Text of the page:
What is the appropriate criterion to use for distributive justice? Is it efficiency, need, contribution, entitlement, equality, effort, or ability? Globalization and Economic Ethics maintains that far from being rival principles of distributive justice, efficiency and need satisfaction are, in fact, complementary norms in our emerging knowledge economy. After all, human capital plays the central role in effecting and sustaining long-term efficiency in the Digital Age. This book explores the vital link between human capital formation and (...)
     
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  33.  20
    Christian Miller (2015). Distributive Justice and Empirical Moral Psychology. Stanford Encyclopedia of Philosophy:Online.
    Bargaining games typically involve two players distributing a specific payoff (usually money), and will be our focus here, as they are especially helpful for examining the moral psychology of justice. Examples include the ultimatum game and dictator game. We will also look at a novel twist on the dictator game by the psychologist Daniel Batson, which has fostered a large experimental literature on what he calls ‘moral hypocrisy.’ Finally we will connect this discussion of economic games to the virtue (...)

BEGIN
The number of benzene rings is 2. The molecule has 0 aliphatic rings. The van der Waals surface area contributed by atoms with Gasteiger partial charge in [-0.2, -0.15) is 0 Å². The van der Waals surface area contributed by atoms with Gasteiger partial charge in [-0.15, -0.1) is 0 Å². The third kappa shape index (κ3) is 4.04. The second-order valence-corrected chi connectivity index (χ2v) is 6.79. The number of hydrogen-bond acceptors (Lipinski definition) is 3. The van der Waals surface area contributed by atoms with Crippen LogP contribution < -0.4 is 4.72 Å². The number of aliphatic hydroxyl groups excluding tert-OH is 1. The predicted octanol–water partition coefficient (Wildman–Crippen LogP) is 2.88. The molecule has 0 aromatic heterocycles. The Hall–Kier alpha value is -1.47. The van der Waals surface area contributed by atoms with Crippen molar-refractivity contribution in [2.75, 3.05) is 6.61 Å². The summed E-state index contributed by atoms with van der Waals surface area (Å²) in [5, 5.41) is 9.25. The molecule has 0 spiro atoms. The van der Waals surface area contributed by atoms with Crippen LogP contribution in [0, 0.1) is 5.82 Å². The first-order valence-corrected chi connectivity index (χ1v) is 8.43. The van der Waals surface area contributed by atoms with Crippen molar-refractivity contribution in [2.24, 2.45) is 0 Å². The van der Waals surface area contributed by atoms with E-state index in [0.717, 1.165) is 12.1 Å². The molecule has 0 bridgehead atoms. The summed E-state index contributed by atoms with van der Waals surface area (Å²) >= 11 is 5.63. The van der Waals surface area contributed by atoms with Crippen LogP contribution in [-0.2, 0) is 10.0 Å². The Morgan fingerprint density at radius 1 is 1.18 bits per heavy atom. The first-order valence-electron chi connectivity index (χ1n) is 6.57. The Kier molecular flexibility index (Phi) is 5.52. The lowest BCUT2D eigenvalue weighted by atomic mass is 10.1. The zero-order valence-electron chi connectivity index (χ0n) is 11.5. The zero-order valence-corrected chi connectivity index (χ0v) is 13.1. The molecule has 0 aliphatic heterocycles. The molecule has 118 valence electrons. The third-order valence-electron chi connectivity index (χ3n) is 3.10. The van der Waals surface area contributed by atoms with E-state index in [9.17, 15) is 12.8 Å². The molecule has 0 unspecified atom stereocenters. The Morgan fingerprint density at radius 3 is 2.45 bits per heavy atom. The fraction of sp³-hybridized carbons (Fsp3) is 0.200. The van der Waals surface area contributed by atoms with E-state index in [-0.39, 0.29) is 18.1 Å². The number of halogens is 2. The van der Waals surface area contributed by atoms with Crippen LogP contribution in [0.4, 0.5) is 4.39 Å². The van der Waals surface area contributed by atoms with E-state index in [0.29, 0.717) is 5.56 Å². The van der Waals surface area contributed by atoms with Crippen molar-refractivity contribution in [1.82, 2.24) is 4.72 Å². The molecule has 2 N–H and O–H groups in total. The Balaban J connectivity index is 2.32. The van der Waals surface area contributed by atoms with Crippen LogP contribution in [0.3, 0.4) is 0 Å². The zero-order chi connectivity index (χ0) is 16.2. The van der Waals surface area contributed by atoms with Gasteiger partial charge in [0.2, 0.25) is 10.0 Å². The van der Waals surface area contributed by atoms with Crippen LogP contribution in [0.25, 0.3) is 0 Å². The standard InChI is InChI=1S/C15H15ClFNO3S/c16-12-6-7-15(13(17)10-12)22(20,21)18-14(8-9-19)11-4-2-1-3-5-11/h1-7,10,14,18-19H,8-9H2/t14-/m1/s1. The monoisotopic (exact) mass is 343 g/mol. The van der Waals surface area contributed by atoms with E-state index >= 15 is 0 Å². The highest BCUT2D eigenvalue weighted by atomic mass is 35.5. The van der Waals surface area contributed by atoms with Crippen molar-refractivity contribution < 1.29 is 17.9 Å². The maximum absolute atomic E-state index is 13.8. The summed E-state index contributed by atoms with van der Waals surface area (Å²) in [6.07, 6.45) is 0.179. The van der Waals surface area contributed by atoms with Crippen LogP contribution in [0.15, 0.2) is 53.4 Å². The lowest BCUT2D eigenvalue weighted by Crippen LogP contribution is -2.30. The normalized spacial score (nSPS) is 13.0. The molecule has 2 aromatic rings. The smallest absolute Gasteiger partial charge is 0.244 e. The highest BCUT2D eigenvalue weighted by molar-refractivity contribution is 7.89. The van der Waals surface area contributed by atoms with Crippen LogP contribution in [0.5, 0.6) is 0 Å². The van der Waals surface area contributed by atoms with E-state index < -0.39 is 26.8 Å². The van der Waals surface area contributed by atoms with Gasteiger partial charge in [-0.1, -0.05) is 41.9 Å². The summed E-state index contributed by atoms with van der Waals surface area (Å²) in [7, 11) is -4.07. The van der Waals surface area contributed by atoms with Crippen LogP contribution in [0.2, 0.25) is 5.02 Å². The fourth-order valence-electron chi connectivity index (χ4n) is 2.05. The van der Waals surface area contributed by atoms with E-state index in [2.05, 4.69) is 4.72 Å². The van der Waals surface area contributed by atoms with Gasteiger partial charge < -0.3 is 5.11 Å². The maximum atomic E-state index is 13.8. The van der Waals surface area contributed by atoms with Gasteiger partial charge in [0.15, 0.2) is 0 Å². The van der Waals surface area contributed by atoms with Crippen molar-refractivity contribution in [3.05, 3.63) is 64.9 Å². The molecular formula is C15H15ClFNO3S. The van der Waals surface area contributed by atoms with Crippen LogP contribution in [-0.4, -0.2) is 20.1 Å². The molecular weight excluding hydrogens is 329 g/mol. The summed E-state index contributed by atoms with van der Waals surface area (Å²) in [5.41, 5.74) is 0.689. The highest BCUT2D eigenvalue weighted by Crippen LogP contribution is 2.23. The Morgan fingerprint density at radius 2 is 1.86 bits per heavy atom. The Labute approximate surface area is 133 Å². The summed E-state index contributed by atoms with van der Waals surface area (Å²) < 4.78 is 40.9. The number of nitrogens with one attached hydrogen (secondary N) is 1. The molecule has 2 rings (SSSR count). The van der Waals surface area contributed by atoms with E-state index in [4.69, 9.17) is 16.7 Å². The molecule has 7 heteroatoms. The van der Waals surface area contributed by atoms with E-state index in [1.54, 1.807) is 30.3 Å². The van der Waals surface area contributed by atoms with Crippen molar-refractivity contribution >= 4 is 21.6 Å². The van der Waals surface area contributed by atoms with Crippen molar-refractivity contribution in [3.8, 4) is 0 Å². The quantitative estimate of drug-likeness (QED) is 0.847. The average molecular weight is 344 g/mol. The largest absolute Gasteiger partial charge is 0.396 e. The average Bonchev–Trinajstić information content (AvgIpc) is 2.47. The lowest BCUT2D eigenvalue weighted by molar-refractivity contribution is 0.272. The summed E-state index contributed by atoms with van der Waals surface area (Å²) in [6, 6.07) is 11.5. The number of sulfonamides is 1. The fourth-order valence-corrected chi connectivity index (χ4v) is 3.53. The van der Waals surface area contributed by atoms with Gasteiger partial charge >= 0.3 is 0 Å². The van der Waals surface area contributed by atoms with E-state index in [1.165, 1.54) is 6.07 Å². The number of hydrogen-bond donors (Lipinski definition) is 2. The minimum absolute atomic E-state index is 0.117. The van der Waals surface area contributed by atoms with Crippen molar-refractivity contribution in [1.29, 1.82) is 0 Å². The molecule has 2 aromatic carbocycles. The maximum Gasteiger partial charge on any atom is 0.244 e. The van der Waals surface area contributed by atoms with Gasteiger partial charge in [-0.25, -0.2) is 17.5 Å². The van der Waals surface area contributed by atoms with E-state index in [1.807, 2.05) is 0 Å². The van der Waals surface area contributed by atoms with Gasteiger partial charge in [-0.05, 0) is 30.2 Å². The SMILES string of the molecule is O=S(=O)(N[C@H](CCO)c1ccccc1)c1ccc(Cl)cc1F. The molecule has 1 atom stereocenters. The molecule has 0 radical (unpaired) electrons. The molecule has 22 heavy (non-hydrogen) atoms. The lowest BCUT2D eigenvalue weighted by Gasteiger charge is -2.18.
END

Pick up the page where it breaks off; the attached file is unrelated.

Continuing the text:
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  34.  27
    Dong-Ryul Choo (2014). EQUALITY, COMMUNITY, AND THE SCOPE OF DISTRIBUTIVE JUSTICE: A PARTIAL DEFENSE OF COHEN's VISION. Socialist Studies 10 (1):152-173.
    Luck egalitarians equalize the outcome enjoyed by people who exemplify the same degree of distributive desert by removing the influence of luck. They also try to calibrate differential rewards according to the pattern of distributive desert. This entails that they have to decide upon, among other things, the rate of reward, i.e., a principled way of distributing rewards to groups exercising different degrees of the relevant desert. However, the problem of the choice of reward principle is a relatively (...)
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  35.  4
    Stephen Wilmot (2009). Psychotherapy and Distributive Justice: A Rawlsian Analysis. [REVIEW] Medicine, Health Care and Philosophy 12 (1):67-75.